In our new series we will be featuring articles that focus on a ‘day in the life’ of people working in a variety of services and organisations across Ayrshire, whose dedication and efforts are key to reducing re-offending and improving outcomes for people caught up in the Justice system, their families, victims, and the community as a whole.
We would like to thank Geraldine from Justice Services in North Ayrshire for sharing her story with us.
Geraldine is an Employability Mentor based within Justice Services in North Ayrshire. She has a wealth of experience, skills and knowledge within health and social care, having spent 15 years working within Quarriers Homeless Hostel and The Simon Community Crisis Centre in the role of Support Worker.
Geraldine who had previously worked in Human Resources found her aptitude for supporting people, whilst assisting a colleague who was dealing with a traumatic health experience. Others also recognised the positive way in which Geraldine had supported her colleague and this prompted her to pursue a career in supporting people. Geraldine went on to gain an SVQ 3 Health & Social Care Qualification and in 2017 she secured employment as an Employability Mentor within Justice Service in North Ayrshire in.
When starting in her role as Employability Mentor, the programme was a new project within the service which had been funded through the European Social Fund. This provided the opportunity for Geraldine and her colleague to develop and build the programme around the needs of individuals, to enable it to be successful.
Geraldine worked closely with her colleague drawing on their experience of working across multi-agency platforms to help develop the programme. From her previous support roles Geraldine was very aware of the challenges and stigma that people can face within their daily life. This knowledge enabled Geraldine to approach her role in Justice Services with empathy, trust, and dignity.
The aim of the Employability Mentor Programme is to improve people’s lives, step by step, to gain skills that will enable them to have a chance of reintegration into the community and break down barriers to reduce reoffending.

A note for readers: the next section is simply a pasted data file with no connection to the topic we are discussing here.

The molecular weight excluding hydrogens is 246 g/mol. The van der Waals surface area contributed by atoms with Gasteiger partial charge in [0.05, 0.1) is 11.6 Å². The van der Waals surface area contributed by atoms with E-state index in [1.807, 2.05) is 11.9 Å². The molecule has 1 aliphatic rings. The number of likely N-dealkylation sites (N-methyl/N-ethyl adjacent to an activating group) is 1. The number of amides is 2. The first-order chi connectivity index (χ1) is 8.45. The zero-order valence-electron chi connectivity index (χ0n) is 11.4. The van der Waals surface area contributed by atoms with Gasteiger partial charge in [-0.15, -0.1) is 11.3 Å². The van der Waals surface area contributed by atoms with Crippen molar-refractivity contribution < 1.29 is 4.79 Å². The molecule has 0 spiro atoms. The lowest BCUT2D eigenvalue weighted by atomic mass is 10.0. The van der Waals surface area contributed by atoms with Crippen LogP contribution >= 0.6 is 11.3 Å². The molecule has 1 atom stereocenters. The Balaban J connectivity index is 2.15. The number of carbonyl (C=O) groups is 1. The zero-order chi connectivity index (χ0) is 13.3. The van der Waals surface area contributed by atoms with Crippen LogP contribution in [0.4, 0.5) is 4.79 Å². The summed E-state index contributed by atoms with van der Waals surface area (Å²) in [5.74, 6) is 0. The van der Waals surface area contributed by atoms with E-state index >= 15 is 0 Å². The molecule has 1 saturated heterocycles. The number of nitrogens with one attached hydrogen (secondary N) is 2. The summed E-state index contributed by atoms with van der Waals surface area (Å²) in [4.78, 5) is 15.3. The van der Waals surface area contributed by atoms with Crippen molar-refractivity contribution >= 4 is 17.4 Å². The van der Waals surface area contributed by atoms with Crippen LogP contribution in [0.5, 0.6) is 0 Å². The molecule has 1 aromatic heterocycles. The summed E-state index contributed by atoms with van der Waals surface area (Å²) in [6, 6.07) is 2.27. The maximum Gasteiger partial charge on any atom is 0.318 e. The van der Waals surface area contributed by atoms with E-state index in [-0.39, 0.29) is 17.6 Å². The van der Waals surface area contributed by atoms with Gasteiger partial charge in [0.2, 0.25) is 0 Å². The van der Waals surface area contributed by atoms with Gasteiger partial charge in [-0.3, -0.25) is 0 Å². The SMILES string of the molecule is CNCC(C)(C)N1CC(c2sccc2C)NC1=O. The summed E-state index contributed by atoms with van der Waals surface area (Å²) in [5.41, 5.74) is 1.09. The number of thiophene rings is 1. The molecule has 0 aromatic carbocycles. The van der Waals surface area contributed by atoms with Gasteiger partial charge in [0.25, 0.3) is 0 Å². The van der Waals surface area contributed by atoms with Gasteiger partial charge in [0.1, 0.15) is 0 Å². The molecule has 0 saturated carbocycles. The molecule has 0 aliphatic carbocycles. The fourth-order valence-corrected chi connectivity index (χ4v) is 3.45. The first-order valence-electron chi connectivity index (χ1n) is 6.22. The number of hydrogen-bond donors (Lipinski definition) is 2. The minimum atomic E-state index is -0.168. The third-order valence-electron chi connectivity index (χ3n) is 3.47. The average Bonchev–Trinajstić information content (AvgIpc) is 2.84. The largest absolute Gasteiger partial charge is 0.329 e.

As this was a new service Geraldine and her colleague spent time working with several different agencies e.g. DWP, Employability Hubs, Ayrshire Women’s Service, Partnership Delivery Team, Barnardo’s, Justice Fieldwork and Unpaid Work Teams to build relationships and raise awareness of the programme. After attending team meetings, creating leaflets and flyers, attending user groups, and continued engagement with the teams to support the referral process, The Employability Mentor Programme was established.
The service has gone from strength to strength through word of mouth from people accessing the service, promoting it to others. Which seems to have driven a significant increase in referrals.
“Seeing a person grow in confidence and improve their skill set allows me to see the value and worth of not only this programme but my own involvement within it”
A typical day
On receipt of a referral, I would contact the person and arrange to meet them at the office and start the registration process. Once registration is complete, with the persons full input an action plan is developed looking at education, college, vocational training, wellbeing, and volunteering. Support materials and learning aids are also created for people which include a job search pack, Interview Skill Guide, Application Form Guide and working on a CV template. At times it can be necessary for me to meet people out with the office, in the community, in Library’s, Employability Hubs or even a café.